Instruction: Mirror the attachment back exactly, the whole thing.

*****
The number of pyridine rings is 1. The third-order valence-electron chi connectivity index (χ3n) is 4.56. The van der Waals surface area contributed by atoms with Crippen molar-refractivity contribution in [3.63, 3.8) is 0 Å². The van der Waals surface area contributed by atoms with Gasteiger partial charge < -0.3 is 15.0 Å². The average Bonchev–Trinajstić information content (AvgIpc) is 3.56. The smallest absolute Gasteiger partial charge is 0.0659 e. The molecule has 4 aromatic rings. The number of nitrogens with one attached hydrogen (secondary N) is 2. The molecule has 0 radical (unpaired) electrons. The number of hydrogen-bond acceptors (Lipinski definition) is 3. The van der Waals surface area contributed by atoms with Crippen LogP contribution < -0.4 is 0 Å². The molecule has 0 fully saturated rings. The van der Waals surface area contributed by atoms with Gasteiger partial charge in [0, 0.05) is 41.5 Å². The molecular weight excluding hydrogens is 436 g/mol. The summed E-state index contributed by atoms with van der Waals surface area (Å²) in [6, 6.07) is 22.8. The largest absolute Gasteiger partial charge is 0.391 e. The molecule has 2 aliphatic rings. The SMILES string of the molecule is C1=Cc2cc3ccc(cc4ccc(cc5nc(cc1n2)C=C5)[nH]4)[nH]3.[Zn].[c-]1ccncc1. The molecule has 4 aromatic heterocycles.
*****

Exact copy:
The number of pyridine rings is 1. The third-order valence-electron chi connectivity index (χ3n) is 4.56. The van der Waals surface area contributed by atoms with Crippen molar-refractivity contribution in [3.63, 3.8) is 0 Å². The van der Waals surface area contributed by atoms with Gasteiger partial charge < -0.3 is 15.0 Å². The average Bonchev–Trinajstić information content (AvgIpc) is 3.56. The smallest absolute Gasteiger partial charge is 0.0659 e. The molecule has 4 aromatic rings. The number of nitrogens with one attached hydrogen (secondary N) is 2. The molecule has 0 radical (unpaired) electrons. The number of hydrogen-bond acceptors (Lipinski definition) is 3. The van der Waals surface area contributed by atoms with Crippen LogP contribution < -0.4 is 0 Å². The molecule has 0 fully saturated rings. The van der Waals surface area contributed by atoms with Gasteiger partial charge in [0, 0.05) is 41.5 Å². The molecular weight excluding hydrogens is 436 g/mol. The summed E-state index contributed by atoms with van der Waals surface area (Å²) in [6, 6.07) is 22.8. The largest absolute Gasteiger partial charge is 0.391 e. The molecule has 2 aliphatic rings. The SMILES string of the molecule is C1=Cc2cc3ccc(cc4ccc(cc5nc(cc1n2)C=C5)[nH]4)[nH]3.[Zn].[c-]1ccncc1. The molecule has 4 aromatic heterocycles.